The second operating
angle, the pinion op angle, should be within 0.5° (1/2)°
of zero (0°) AT CRUISE THROTTLE. This is a critical point. virtually
every axle (to a greater or lesser degree, depending on power and
suspension) will experience some "axle wrap" or pinion
rotation ( pinion rotates up in rear axle, and down in front axle)
depending on acceleration and to some extent braking torque. This
will of course alter the geometry of the pinion, and therefore the
whole driveshaft! Since the driveshaft will presumably spend most
of it's time (and therefore the effects of it's vibrations will
be most annoying and damaging) in a cruise throttle condition, it
is standard practice to set driveshaft geometry for this state Generally,
for most cars and trucks rear axles, at cruise, the pinion will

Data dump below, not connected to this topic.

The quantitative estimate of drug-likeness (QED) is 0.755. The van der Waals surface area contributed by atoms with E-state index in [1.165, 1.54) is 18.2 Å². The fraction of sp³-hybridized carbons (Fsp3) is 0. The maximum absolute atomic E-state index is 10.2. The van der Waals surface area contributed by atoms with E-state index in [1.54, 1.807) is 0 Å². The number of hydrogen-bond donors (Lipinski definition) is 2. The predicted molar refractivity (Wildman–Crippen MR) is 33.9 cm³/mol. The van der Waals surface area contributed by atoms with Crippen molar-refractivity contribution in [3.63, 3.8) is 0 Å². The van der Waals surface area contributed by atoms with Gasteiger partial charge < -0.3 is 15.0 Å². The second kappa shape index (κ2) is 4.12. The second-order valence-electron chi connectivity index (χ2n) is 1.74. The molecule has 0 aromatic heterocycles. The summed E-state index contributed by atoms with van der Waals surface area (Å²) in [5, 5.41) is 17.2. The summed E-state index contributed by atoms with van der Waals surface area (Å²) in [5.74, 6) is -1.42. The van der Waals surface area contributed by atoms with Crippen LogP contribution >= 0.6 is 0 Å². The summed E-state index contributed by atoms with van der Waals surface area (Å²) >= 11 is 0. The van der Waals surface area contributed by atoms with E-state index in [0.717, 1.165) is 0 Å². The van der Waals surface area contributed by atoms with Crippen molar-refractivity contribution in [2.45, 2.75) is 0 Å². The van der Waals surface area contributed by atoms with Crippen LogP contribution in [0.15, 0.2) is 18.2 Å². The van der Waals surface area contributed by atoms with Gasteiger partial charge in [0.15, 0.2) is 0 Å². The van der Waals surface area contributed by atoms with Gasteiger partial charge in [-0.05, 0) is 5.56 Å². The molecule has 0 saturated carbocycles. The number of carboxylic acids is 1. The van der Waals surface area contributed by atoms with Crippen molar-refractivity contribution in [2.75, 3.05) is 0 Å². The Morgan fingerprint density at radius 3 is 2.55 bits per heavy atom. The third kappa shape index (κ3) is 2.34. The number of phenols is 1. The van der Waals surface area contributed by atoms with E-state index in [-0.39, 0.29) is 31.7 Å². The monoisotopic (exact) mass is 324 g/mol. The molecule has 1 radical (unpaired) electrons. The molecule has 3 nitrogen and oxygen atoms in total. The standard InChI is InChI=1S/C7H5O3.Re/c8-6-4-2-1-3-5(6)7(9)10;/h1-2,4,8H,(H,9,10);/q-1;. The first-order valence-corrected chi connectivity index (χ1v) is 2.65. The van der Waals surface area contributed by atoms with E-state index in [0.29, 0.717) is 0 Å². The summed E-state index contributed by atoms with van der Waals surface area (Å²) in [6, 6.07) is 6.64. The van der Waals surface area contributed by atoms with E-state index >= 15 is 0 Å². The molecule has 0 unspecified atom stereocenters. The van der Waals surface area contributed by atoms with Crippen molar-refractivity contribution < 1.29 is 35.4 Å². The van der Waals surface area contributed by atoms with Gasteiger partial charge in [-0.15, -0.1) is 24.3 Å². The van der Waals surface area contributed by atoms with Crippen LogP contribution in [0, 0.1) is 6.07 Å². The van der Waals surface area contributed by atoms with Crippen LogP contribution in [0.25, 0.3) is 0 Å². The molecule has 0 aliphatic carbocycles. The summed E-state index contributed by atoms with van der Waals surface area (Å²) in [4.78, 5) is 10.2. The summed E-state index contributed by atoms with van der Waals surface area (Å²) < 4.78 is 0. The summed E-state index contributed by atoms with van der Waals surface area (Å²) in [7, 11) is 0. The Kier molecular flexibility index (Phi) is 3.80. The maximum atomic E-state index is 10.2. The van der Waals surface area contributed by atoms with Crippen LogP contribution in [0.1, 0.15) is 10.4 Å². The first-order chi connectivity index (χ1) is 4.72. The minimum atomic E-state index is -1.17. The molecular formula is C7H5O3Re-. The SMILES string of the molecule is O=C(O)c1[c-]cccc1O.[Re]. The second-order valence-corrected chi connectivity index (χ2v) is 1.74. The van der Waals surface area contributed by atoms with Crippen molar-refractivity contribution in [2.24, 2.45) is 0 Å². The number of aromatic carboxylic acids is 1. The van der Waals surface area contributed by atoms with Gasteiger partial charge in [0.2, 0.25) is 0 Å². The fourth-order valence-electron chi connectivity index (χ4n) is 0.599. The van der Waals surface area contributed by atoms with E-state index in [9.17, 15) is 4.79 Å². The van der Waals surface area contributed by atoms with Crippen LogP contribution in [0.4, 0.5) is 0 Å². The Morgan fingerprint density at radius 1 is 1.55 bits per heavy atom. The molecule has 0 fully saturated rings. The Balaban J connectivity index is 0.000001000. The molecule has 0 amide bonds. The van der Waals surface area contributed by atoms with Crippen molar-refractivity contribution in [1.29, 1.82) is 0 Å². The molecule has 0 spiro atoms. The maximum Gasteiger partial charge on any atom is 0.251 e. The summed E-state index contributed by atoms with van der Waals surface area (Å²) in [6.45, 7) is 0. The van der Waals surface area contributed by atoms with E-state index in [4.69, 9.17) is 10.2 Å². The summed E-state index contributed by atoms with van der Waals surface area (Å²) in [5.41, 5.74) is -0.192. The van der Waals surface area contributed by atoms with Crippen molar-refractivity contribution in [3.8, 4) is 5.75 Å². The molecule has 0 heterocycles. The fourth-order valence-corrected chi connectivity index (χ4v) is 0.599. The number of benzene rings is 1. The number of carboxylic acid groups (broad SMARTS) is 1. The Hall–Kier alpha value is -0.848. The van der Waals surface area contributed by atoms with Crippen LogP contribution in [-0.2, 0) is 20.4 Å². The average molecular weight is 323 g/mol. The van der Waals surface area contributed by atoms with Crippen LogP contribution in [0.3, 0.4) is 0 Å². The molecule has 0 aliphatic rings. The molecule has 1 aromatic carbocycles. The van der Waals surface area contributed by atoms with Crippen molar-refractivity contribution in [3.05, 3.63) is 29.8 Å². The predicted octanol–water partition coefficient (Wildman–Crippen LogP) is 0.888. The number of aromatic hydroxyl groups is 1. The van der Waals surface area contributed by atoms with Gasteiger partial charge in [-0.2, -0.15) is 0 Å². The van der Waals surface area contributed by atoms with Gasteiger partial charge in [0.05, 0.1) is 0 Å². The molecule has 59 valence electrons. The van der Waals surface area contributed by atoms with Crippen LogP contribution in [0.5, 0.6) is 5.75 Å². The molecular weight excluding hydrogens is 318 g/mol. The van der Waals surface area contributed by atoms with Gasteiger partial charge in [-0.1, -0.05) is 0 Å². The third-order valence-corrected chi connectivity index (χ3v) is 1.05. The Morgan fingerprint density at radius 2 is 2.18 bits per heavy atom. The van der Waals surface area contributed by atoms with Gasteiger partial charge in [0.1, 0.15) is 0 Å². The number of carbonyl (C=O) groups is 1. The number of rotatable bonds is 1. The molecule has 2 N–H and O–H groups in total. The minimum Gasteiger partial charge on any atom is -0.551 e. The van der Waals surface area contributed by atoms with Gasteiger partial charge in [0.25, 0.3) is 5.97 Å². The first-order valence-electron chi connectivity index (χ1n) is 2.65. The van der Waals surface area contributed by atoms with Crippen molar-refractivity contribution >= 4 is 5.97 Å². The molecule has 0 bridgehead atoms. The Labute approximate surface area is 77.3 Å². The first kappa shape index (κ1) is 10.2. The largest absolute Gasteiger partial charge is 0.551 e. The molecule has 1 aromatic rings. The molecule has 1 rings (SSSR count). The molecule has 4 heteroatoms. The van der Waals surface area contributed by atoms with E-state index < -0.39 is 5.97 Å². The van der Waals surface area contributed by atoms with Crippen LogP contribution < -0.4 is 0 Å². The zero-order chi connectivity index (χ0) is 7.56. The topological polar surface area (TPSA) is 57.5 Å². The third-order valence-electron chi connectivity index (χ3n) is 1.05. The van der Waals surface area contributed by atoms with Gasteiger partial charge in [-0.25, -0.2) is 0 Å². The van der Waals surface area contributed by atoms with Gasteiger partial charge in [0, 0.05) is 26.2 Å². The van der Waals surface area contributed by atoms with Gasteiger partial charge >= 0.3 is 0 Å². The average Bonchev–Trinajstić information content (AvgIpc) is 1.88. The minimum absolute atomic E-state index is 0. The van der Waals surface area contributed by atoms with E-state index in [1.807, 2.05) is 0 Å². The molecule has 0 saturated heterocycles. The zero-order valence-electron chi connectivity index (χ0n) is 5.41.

rotate up 12° from its static position. As such, it is common
practice to shim the axle or adjust the links, rotating the pinion
and changing the pinion slope at rests, such that the pinion slope
is 2° lower than that required to achieve an operating angles
of zero at rest. Read that bit again, carefully! It's a bit of a
juggle, because as you adjust the pinion slope itself, so you also
actually alter the driveshafts slope, which directly affects what
your pinion angle must be, in a feedback type loop. Once you get
close though, you will easily end up at the correct balance point.
The point I'm making is, don't just make a whopping 20° change
to the pinion angle, then weld those spring perches on and call
it done. That big of a change will have effected things, so you'd